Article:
“I’m asking for recognition, nothing more,” he said.

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lundi 7 juillet 2014

Novak Djokovic: ‘It’s the best grand slam final I have ever played’

• Wimbledon champion thrilled at overcoming ‘mental challenge’
• Djokovic admits his poor run in finals was on his mind

A jubilant Novak Djokovic said his mental strength was the key to winning Wimbledon for a second time, describing his five-set victory over the seven-times champion Roger Federer as the “best grand slam final I have played in my career”. The Serb, who let slip a two-sets-to-one and 5-2 lead as Federer forced a deciding set, held his nerve in the final set to clinch a 6-7, 6-4, 7-6, 5-7, 6-4 victory, giving him a seventh grand slam title and denying Federer what would have been a record eighth win at the All England Club.
Djokovic, who become world No 1 when the rankings are updated on Monday, said he had been through the mill, mentally, as Federer hit back in the fourth set, winning five straight games to clinch it and take the match into a deciding set. “That’s why this victory meant so much to me,” Djokovic told the BBC. “First of all, because it was against a great rival on his court and also considering the fact that I had lost three out of [his past] four grand slam finals.”
Having failed to serve out for the title at 5-3, Djokovic had match point on the Federer serve at 4-5 but the Swiss held firm and then broke again to extend the match before Djokovic recovered his poise to edge Federer in the fifth thanks to one break, in the 10th and final game.
“I would be lying if I said it was not in my mind,” he said, of his poor run, having lost five of his past six grand slam finals. “Of course it started playing with my confidence and I had some doubts. Of course people told me things, trying to help, but I managed to overcome this and I was the one to find a way. Today was a huge test, a mental challenge. We pushed each other to the limit and I could not drop concentration throughout the whole match to win it. That’s why it was extra special.”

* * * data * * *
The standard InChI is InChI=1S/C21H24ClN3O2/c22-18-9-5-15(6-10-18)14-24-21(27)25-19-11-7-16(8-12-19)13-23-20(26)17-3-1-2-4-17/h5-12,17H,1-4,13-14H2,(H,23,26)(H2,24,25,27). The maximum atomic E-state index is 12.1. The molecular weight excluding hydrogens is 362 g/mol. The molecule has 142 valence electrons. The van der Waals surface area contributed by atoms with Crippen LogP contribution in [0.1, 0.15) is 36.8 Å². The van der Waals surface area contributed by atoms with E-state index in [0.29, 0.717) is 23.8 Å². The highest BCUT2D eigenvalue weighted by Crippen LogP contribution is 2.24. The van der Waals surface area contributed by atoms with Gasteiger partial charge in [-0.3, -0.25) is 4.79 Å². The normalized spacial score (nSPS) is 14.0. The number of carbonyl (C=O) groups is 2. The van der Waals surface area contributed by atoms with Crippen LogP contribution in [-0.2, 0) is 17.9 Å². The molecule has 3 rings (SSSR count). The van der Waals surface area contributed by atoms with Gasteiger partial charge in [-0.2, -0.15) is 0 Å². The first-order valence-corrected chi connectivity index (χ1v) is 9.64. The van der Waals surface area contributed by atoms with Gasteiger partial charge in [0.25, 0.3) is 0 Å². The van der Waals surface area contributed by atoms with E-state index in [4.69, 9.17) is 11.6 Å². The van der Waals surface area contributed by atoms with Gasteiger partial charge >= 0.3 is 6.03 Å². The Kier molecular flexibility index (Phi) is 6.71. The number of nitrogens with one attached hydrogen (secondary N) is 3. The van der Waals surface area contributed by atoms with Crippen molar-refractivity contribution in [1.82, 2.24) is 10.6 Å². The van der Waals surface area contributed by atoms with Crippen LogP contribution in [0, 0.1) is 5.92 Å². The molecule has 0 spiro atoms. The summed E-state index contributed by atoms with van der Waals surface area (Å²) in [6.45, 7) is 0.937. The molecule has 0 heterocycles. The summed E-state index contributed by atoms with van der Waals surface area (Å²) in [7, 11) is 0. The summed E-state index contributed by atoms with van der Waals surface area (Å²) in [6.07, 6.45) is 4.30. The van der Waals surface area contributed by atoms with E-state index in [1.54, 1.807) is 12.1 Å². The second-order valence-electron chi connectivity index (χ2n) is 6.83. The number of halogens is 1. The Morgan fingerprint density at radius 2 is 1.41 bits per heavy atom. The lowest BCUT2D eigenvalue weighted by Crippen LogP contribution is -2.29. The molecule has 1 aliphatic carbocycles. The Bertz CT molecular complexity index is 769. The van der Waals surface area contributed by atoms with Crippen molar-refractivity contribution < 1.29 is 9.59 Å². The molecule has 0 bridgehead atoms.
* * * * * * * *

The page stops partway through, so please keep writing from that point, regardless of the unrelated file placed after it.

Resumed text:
Djokovic remained calm throughout, keeping his focus and concentration even when Federer threatened to become the oldest winner in the Open era, at 32. The Serb, with his coach Boris Becker watching on, snatched victory and now sits alongside such asJohn McEnroe, Mats Wilander and John Newcombe on seven grand slams. Playing in the same era as Federer, who has 17, and Rafael Nadal, with 14, it is an incredible achievement.

The 27-year-old said winning for a second time was even more special than the first. “This is a tournament I always dreamed of winning, so it never gets boring winning Wimbledon that’s for sure,” he said. “Winning in 2011 was the highlight of my career but this win over Roger is probably the best grand slam final I have ever played in my life.
“I overcame a lot of challenges, in my life and tennis career in the last two years and that’s why I had tears of joy. That’s why it was very emotional for me to rewind the memories of what we have been through in the last three years and what we’ve been through as a team.
“There are some private things I went through, that I won’t talk about now, but it wasn’t easy. Everyone has issues so you have to understand how to deal with them, grow as a person, strengthen your character and manage to win grand slams. You can’t separate yourself a as person and professional tennis player. It’s the same person who walks on the court, so if your mind is not clear you won’t be able to compete on a high level.”
Having missed the chance to close out the match in four sets – and having missed set points in the first – Djokovic showed enormous mental fortitude to gather himself at the start of the decider, something he was also proud of.
“After I lost the fourth set, I knew the only way to win in the fifth was to try to find that inner strength and not get carried away by emotions, even though I had plenty of opportunities to fade away,” he said.
“It was an incredible match to be part of and very proud of what I achieved. We pushed each other to the limit, had a lot of great points from the baseline. When I was serving for the match, the only way he could come back was by being aggressive and that’s what he did, came to the net, served very precisely.

“On the last match point I wasn’t really thinking of the importance of the point because I had so many opportunities to win the match beforehand; match point, being a break up twice, so I told myself to focus one point at a time. It’s not easy when the result can go either way. The only way to win it is to stay mentally strong because that’s what he does the best.”
Djokovic also paid tribute to the impact the three-times Wimbledon champion Becker has had on his game, getting him over the line in a grand slam once more. “It’s a team victory in the end,” he said. “I know I am by myself on the court but I appreciate what they are doing for me. They show their support day in day out.
“I’m sorry Marian [Vajda, his long-term coach] wasn’t able to see this match live but of course we’re in touch every single day and he’s been working very close with Boris. I’m very happy to win a grand slam with Boris because many people doubted him.”